While U.S. President Joe Biden and his Chinese counterpart Xi Jinping reached modest agreements during their Nov. 15 meeting, conflicting strategic visions will impede not only the implementation of these agreements but also long-term efforts to ease U.S.-China competition, perpetuating risks of additional trade restrictions and growing military tensions in Asia’s maritime space. During their four-hour meeting on the sidelines of the Asia-Pacific Economic Cooperation (APEC) summit, Biden and Xi agreed to resume military-to-military dialogues, as well as direct communication lines between the two presidents. The two leaders also pledged to keep communication lines open on all manner of economic and security issues in the future, including limiting the security threats posed by using artificial intelligence in military applications, especially for nuclear weapons. Additionally, they secured cooperation on fentanyl trafficking interdiction, with Xi pledging to crack down on supplies of drug precursors and pill presses coming out of China. Lastly, Biden and Xi pledged to increase the number of flights between China and the United States and deepen their countries’ cultural and educational ties. Both sides reiterated preexisting stances on trade disputes, economic competition, human rights abuses, the wars in Ukraine and the Gaza Strip, and the fate of Taiwan, but they did not reach any new agreements on these matters specifically.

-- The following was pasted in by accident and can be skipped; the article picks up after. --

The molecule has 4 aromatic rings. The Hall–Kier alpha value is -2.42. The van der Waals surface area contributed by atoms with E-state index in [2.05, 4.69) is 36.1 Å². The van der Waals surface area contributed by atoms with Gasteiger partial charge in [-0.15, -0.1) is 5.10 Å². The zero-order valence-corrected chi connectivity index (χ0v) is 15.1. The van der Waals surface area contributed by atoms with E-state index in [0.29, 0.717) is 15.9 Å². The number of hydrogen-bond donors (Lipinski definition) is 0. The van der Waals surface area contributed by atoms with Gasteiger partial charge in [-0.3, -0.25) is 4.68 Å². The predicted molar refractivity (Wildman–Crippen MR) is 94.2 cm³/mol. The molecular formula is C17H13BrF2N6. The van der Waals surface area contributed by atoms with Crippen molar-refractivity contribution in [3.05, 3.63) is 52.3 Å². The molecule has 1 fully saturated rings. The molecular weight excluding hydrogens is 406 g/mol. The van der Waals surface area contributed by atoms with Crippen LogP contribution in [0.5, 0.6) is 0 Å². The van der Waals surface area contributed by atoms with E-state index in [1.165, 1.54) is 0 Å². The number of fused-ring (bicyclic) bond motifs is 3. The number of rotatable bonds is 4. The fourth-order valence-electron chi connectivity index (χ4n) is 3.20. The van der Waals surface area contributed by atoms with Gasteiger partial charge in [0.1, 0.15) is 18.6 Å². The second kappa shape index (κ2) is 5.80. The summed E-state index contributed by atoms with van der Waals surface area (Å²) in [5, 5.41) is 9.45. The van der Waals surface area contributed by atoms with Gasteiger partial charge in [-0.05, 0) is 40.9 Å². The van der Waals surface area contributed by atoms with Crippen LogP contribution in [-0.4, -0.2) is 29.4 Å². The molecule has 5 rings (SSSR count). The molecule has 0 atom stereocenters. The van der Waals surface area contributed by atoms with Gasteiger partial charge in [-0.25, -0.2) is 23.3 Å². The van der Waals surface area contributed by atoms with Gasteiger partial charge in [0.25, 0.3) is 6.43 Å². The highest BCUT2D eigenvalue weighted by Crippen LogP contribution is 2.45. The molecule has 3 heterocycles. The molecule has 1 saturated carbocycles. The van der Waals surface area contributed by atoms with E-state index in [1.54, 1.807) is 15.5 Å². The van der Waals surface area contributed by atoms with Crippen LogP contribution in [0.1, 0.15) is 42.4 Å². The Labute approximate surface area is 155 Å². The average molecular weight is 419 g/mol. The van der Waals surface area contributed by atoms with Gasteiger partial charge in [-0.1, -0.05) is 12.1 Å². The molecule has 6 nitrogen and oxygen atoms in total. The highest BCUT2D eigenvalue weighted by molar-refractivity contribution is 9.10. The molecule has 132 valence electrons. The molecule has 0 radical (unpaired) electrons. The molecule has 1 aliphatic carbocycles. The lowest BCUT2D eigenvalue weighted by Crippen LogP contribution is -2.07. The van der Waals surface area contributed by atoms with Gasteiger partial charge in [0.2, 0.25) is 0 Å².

U.S. and Chinese climate envoys released an agreement on climate cooperation on Nov. 15, as a conclusion to their Nov. 4-8 talks prior to APEC, in which they pledged to work together on mitigating methane emissions, forest loss and plastic pollution. Both sides also agreed to add emissions reduction goals for nitrogen oxide, methane and other non-carbon-dioxide pollutants to their 2035 climate goals. They agreed to cooperate on at least five major carbon capture, utilization and storage projects by 2030 as well.
Outside of bilateral talks, Washington tried to assign new climate and inclusivity requirements on trade and investment among APEC partners, known as the San Francisco Principles. China was the only APEC member that didn’t agree to these principles, so no agreement was reached.
The members of the Comprehensive and Progressive Agreement for Trans-Pacific Partnership (CPTPP) met at the APEC summit and expressed their openness to admitting new members, though they did not explicitly mention China or Taiwan, both of which have applied for membership to the Japan-led and U.S.-originated trade grouping.